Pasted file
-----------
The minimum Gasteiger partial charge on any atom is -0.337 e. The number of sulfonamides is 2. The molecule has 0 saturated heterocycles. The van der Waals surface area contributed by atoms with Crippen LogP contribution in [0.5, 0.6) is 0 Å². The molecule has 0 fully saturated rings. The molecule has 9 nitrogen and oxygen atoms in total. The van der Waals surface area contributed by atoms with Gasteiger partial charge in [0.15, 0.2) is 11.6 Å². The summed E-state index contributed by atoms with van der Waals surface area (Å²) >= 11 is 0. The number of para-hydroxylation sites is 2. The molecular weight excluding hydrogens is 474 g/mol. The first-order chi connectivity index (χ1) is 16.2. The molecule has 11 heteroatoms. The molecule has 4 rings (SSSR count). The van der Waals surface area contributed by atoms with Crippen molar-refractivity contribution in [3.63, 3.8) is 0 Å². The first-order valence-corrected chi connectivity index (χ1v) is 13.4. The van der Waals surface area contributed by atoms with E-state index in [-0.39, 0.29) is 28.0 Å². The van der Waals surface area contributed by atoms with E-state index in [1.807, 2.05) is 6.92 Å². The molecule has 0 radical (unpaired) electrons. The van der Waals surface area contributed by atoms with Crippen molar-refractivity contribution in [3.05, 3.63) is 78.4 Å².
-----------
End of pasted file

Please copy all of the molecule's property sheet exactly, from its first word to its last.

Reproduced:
The minimum Gasteiger partial charge on any atom is -0.337 e. The number of sulfonamides is 2. The molecule has 0 saturated heterocycles. The van der Waals surface area contributed by atoms with Crippen LogP contribution in [0.5, 0.6) is 0 Å². The molecule has 0 fully saturated rings. The molecule has 9 nitrogen and oxygen atoms in total. The van der Waals surface area contributed by atoms with Gasteiger partial charge in [0.15, 0.2) is 11.6 Å². The summed E-state index contributed by atoms with van der Waals surface area (Å²) >= 11 is 0. The number of para-hydroxylation sites is 2. The molecular weight excluding hydrogens is 474 g/mol. The first-order chi connectivity index (χ1) is 16.2. The molecule has 11 heteroatoms. The molecule has 4 rings (SSSR count). The van der Waals surface area contributed by atoms with Crippen molar-refractivity contribution in [3.63, 3.8) is 0 Å². The first-order valence-corrected chi connectivity index (χ1v) is 13.4. The van der Waals surface area contributed by atoms with E-state index in [-0.39, 0.29) is 28.0 Å². The van der Waals surface area contributed by atoms with E-state index in [1.807, 2.05) is 6.92 Å². The molecule has 0 radical (unpaired) electrons. The van der Waals surface area contributed by atoms with Crippen molar-refractivity contribution in [3.05, 3.63) is 78.4 Å².